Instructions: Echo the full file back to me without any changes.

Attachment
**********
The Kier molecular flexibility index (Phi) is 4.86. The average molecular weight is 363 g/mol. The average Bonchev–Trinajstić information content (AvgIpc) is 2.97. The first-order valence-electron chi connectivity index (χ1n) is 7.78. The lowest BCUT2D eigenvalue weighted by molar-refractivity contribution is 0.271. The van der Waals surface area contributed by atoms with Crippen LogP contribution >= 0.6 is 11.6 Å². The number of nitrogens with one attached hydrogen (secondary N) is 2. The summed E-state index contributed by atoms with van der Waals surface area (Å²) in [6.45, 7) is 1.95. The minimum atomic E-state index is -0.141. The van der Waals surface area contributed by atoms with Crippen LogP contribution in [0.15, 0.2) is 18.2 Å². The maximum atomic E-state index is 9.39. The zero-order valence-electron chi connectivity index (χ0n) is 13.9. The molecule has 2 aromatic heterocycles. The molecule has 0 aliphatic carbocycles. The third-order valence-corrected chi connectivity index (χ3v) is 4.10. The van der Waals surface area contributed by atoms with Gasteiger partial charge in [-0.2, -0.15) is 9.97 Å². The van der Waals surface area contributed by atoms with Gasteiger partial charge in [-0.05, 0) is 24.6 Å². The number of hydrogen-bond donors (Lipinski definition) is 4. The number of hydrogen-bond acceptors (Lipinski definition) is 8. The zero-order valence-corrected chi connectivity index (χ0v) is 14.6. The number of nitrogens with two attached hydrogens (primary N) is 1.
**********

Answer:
The Kier molecular flexibility index (Phi) is 4.86. The average molecular weight is 363 g/mol. The average Bonchev–Trinajstić information content (AvgIpc) is 2.97. The first-order valence-electron chi connectivity index (χ1n) is 7.78. The lowest BCUT2D eigenvalue weighted by molar-refractivity contribution is 0.271. The van der Waals surface area contributed by atoms with Crippen LogP contribution >= 0.6 is 11.6 Å². The number of nitrogens with one attached hydrogen (secondary N) is 2. The summed E-state index contributed by atoms with van der Waals surface area (Å²) in [6.45, 7) is 1.95. The minimum atomic E-state index is -0.141. The van der Waals surface area contributed by atoms with Crippen LogP contribution in [0.15, 0.2) is 18.2 Å². The maximum atomic E-state index is 9.39. The zero-order valence-electron chi connectivity index (χ0n) is 13.9. The molecule has 2 aromatic heterocycles. The molecule has 0 aliphatic carbocycles. The third-order valence-corrected chi connectivity index (χ3v) is 4.10. The van der Waals surface area contributed by atoms with Gasteiger partial charge in [-0.2, -0.15) is 9.97 Å². The van der Waals surface area contributed by atoms with Gasteiger partial charge in [-0.05, 0) is 24.6 Å². The number of hydrogen-bond donors (Lipinski definition) is 4. The number of hydrogen-bond acceptors (Lipinski definition) is 8. The zero-order valence-corrected chi connectivity index (χ0v) is 14.6. The number of nitrogens with two attached hydrogens (primary N) is 1.